Ohio College Comeback Compact enters the next chapter

The name of the initiative is long. But, at heart, the goal of the Ohio College Comeback Compact is simple: to inspire more Northeastern Ohioans to return to college.

All four- and two-year public higher education institutions in the region – i.e. Cleveland State University, Cuyahoga Community College, Kent State University, Lakeland Community College, Lorain County Community College, Stark State College, University of Akron and Youngstown State University — are participating.

After plans for the compact were first announced in late 2021, it’s ready to enter its next chapter.

The group targets a specific group of people who have stopped their studies and whose transcripts are withheld due to unpaid institutional debts. Think about things like unpaid tuition and/or fees owed directly to the college, not student loans.

This means that these students cannot take courses at their home institution or transfer to another college until these debts are cleared. Credits for courses they have already earned are effectively “locked in”. It is estimated that around 6.6 million people nationwide fall into this category.

Those at community colleges, which enroll higher populations of students of color as well as older and/or first-generation students compared to four-year institutions, are disproportionately affected, according to a 2020 report from Policy Matters. Ohio.

The pact focuses on about 15,000 eligible people in northeast Ohio who previously attended one of eight participating institutions and did not complete their degrees, according to a new report released this week by Ithaka S +R.

The nonprofit is guiding the pact’s work, along with a community partner at College Now Greater Cleveland as well as the Ohio Department of Higher Education. Foundation funding provides financial support.

There’s a new website where eligible people can flag themselves to get the ball rolling. Colleges will also begin outreach efforts to former — and, officials hope, soon to be current — students this month.

Before, when colleges were trying to reconnect, conversations could basically be summed up in one line: “Hey. Come back.”

That’s according to Heidi Nicholas, executive director of enrollment management and operations at Tri-C. But these cats can now take a different form for this population.

“It’s like, ‘Hey, you can come back now, because we have a solution to pay off your college debt,'” Nicholas said.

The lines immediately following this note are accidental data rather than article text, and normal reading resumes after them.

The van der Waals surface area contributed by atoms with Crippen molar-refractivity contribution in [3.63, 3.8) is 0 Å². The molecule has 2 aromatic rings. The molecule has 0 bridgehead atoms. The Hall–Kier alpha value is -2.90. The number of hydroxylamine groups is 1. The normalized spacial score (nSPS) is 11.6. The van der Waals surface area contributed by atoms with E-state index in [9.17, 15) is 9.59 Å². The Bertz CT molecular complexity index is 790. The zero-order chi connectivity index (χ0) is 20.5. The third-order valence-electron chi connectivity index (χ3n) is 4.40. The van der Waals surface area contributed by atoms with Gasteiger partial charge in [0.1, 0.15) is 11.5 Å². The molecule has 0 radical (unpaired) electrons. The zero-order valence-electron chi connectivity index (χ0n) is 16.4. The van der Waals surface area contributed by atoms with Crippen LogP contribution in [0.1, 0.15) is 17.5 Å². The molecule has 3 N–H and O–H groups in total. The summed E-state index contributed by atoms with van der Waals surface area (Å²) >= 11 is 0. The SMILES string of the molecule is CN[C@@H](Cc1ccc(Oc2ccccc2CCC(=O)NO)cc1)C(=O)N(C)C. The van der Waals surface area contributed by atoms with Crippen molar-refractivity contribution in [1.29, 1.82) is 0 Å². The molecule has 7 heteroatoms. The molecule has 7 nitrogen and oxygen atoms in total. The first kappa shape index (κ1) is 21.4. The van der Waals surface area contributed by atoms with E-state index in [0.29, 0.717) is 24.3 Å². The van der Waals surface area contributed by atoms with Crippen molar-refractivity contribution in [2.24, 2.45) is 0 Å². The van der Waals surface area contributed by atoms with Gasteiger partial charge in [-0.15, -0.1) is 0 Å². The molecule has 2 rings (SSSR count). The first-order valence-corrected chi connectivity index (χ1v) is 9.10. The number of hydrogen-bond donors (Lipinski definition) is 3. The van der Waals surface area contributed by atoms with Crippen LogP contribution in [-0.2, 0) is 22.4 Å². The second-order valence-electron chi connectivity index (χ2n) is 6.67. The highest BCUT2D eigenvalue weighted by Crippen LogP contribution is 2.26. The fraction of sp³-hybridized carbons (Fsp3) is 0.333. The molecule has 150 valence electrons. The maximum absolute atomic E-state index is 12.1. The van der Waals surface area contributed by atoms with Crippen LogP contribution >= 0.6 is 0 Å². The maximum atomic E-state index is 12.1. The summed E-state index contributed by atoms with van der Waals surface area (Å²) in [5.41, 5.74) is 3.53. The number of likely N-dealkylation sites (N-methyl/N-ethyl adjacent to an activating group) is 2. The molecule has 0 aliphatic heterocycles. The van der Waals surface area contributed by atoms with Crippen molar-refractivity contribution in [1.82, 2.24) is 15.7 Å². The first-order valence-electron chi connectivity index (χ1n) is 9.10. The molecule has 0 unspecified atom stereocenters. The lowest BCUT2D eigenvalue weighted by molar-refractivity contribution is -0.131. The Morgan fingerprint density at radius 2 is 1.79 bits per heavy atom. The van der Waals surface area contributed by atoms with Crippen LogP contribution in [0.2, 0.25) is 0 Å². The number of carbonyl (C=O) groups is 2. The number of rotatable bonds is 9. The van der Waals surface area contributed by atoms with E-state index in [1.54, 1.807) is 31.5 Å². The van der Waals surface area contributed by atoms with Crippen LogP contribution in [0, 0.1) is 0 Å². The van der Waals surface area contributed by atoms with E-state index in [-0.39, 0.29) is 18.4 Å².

Here is that solution. Participating institutions will erase up to $5,000 of institutional debt once various requirements are met. For places like Tri-C, this will take care of the vast majority of outstanding student amounts. The average balance is estimated to be around $1,000, most often for unpaid tuition.

Additionally, their transcript will be released, allowing students to return to the college where they started or enroll at another participating institution. Students will also receive more in-depth guidance from College Now and institutions to help them create a re-enrollment plan. Meeting with an advisor twice on campus once registered is also one of the requirements for participation.

The arrangement provides for inter-institutional payments if a student goes to another school. It is important. Enrollment has plummeted at colleges both nationally and locally, with the COVID-19 pandemic already amplifying existing struggles on that front. Fewer students, of course, means lower incoming tuition.

“The pandemic has siled them,” said Maggie McGrath, executive director of the Higher Education Compact of Greater Cleveland, of local colleges. “It was about survival and how we cope. I think they’ve felt that through the pandemic and a bit still, honestly.”

So now, even though institutions are working with their competitors, McGrath said coming together on this initiative helps foster a spirit of collaboration between them. After all, they remain focused on the same end goal of getting students to complete their degrees, which in turn can help the region.

“Ohio’s businesses need educated workers, and that need is growing with the unprecedented number of multinational corporations coming to our state,” said Randy Gardner, Chancellor of the Department of Higher Education at Ohio. Ohio, in the Ithaka release. “The goal of the Ohio College Comeback Compact is to encourage adults to return to college to complete their education so they can advance their careers in our growing economy.”

As for the measures, pact officials believe the effort will be considered a success “if it helps Ohioans return to college, earn their degrees or certificates, and reduce or eliminate the money they owe to their old schools,” they wrote online, adding that they’ll be watching the results ‘closely’.